Margin debt is defined by Investopedia as “The dollar value of securities purchased on margin within an account. Margin debt carries an interest rate, and the amount of margin debt will change daily as the value of the underlying securities changes.”

This isn’t a big deal if stocks keep going up, because if you borrow $1,000 to buy shares in a stock that gains 30% (like many did last year), you can easily cover your borrowing costs and trading fees.

But when the market turns? Well, that’s when the dreaded “margin call” comes in to play — where investors are forced to sell a stock simply to cover their debts.

This is bad on two fronts: It creates big selling pressure for the market, and also can create cash crunches for investors and financial institutions that cause pain in other areas of the economy.

In short, record margin debt is a dangerous thing for stocks right now.

No Room for Error in U.S. Households

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Professors Atif Mian and Amir Sufi recently posted a horrifying chart about the state of American consumer finances.

According to their study, “Almost 40% of individuals in the United States either could not or probably could not come up with even $2,000 if an unexpected need arose.”

They go on to correlate the lack of access to emergency funds with the likelihood that a household is overly burdened by debts… but frankly, the causes are academic in the short term.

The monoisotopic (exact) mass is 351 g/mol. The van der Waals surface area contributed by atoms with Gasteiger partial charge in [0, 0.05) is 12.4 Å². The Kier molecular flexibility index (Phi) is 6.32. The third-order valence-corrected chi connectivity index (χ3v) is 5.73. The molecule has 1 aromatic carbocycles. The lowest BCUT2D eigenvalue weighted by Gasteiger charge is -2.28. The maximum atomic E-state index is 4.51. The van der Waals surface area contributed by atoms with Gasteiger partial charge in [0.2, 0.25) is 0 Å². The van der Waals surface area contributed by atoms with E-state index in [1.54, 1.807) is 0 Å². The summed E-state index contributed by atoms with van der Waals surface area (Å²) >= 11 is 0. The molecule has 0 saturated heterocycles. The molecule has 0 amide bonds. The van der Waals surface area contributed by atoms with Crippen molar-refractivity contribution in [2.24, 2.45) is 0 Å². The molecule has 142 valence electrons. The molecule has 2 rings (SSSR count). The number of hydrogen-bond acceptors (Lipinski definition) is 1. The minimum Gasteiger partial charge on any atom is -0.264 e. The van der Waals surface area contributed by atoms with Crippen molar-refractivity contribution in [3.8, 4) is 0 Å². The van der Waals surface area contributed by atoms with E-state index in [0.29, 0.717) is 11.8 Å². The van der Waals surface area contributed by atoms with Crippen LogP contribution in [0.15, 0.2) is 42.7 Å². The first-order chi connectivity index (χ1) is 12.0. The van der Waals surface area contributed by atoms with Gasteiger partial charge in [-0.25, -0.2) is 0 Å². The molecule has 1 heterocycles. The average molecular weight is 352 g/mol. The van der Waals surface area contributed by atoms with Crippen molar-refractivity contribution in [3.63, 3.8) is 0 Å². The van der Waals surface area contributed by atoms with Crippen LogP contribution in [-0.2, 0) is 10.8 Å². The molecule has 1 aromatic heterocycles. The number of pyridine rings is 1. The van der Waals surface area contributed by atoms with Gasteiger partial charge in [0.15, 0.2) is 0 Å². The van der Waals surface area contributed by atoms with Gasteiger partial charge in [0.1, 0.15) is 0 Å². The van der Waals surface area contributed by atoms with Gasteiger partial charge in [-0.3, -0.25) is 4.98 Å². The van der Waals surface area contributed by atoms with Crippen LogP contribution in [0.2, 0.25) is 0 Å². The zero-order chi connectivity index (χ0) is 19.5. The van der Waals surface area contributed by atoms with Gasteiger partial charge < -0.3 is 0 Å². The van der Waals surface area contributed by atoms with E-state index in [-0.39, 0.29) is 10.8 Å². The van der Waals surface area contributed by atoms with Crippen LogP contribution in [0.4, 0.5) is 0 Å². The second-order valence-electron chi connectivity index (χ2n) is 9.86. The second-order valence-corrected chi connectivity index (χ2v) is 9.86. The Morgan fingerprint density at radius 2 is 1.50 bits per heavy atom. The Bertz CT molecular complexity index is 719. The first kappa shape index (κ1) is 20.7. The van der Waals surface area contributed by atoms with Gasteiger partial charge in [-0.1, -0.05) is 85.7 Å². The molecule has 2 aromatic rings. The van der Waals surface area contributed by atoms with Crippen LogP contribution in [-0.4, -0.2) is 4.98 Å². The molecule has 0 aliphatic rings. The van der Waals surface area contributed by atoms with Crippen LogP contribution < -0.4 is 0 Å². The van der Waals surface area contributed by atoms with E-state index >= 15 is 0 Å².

Because if the stock market takes a modest hit, consumer sentiment declines and/or businesses decide to lay off workers, then there is going to be a very big ripple effect across the U.S. economy.

We talk a lot about the state of the American recovery, but this chart shows in plain terms how fragile U.S. consumers really are.

Sentiment Is Slumping

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The closely watched American Association of Individual Investors sentiment survey had been firmly in bullish territory for 2013, but has rolled over in a big way this year.

Here’s the rundown from AAII:

“Bullish sentiment, expectations that stock prices will rise over the next six months, plunged 6.9 percentage points to 28.5%. This is the lowest level of optimism registered by our survey since February 6, 2014 (27.9%). It is also the fourth consecutive week with bullish sentiment below its historical average of 39.0%.